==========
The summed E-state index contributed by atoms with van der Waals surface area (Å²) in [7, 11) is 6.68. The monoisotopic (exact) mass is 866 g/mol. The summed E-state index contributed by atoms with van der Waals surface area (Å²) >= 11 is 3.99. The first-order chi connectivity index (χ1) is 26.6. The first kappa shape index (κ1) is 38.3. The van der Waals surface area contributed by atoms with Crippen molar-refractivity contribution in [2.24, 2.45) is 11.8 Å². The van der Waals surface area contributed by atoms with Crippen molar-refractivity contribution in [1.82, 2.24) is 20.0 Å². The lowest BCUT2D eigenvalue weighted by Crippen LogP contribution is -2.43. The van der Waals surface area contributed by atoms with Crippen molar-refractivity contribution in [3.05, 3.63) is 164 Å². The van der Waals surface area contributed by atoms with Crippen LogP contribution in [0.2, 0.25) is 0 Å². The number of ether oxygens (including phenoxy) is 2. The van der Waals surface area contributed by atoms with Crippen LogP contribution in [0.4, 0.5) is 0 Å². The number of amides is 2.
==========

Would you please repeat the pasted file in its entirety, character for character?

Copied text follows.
The summed E-state index contributed by atoms with van der Waals surface area (Å²) in [7, 11) is 6.68. The monoisotopic (exact) mass is 866 g/mol. The summed E-state index contributed by atoms with van der Waals surface area (Å²) >= 11 is 3.99. The first-order chi connectivity index (χ1) is 26.6. The first kappa shape index (κ1) is 38.3. The van der Waals surface area contributed by atoms with Crippen molar-refractivity contribution in [2.24, 2.45) is 11.8 Å². The van der Waals surface area contributed by atoms with Crippen molar-refractivity contribution in [1.82, 2.24) is 20.0 Å². The lowest BCUT2D eigenvalue weighted by Crippen LogP contribution is -2.43. The van der Waals surface area contributed by atoms with Crippen molar-refractivity contribution in [3.05, 3.63) is 164 Å². The van der Waals surface area contributed by atoms with Crippen LogP contribution in [0.2, 0.25) is 0 Å². The number of ether oxygens (including phenoxy) is 2. The van der Waals surface area contributed by atoms with Crippen LogP contribution in [0.4, 0.5) is 0 Å². The number of amides is 2.